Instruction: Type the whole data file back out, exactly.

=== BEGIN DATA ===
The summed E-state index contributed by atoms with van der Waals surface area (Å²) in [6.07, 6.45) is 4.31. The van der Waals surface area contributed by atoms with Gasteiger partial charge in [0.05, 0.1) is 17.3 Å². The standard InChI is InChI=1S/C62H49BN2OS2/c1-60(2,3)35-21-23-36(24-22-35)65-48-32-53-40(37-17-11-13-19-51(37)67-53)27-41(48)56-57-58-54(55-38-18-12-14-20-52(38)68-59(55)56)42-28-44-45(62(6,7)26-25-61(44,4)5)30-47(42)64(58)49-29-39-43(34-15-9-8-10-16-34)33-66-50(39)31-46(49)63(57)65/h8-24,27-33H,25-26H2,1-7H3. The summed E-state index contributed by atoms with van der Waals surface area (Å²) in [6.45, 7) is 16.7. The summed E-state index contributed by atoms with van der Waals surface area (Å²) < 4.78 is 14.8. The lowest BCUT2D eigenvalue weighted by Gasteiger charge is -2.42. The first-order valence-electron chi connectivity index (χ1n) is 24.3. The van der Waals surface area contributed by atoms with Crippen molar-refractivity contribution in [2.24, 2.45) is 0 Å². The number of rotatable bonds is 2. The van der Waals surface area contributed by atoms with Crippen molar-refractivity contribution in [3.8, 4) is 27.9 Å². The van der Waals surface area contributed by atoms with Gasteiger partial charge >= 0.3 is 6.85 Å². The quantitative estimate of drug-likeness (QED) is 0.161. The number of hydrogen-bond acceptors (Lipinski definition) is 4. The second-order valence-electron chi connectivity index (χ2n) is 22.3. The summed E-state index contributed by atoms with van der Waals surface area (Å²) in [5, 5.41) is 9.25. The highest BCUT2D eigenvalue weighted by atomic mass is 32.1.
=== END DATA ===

The summed E-state index contributed by atoms with van der Waals surface area (Å²) in [6.07, 6.45) is 4.31. The van der Waals surface area contributed by atoms with Gasteiger partial charge in [0.05, 0.1) is 17.3 Å². The standard InChI is InChI=1S/C62H49BN2OS2/c1-60(2,3)35-21-23-36(24-22-35)65-48-32-53-40(37-17-11-13-19-51(37)67-53)27-41(48)56-57-58-54(55-38-18-12-14-20-52(38)68-59(55)56)42-28-44-45(62(6,7)26-25-61(44,4)5)30-47(42)64(58)49-29-39-43(34-15-9-8-10-16-34)33-66-50(39)31-46(49)63(57)65/h8-24,27-33H,25-26H2,1-7H3. The summed E-state index contributed by atoms with van der Waals surface area (Å²) in [6.45, 7) is 16.7. The summed E-state index contributed by atoms with van der Waals surface area (Å²) < 4.78 is 14.8. The lowest BCUT2D eigenvalue weighted by Gasteiger charge is -2.42. The first-order valence-electron chi connectivity index (χ1n) is 24.3. The van der Waals surface area contributed by atoms with Crippen molar-refractivity contribution in [2.24, 2.45) is 0 Å². The number of rotatable bonds is 2. The van der Waals surface area contributed by atoms with Crippen molar-refractivity contribution in [3.8, 4) is 27.9 Å². The van der Waals surface area contributed by atoms with Gasteiger partial charge >= 0.3 is 6.85 Å². The quantitative estimate of drug-likeness (QED) is 0.161. The number of hydrogen-bond acceptors (Lipinski definition) is 4. The second-order valence-electron chi connectivity index (χ2n) is 22.3. The summed E-state index contributed by atoms with van der Waals surface area (Å²) in [5, 5.41) is 9.25. The highest BCUT2D eigenvalue weighted by atomic mass is 32.1.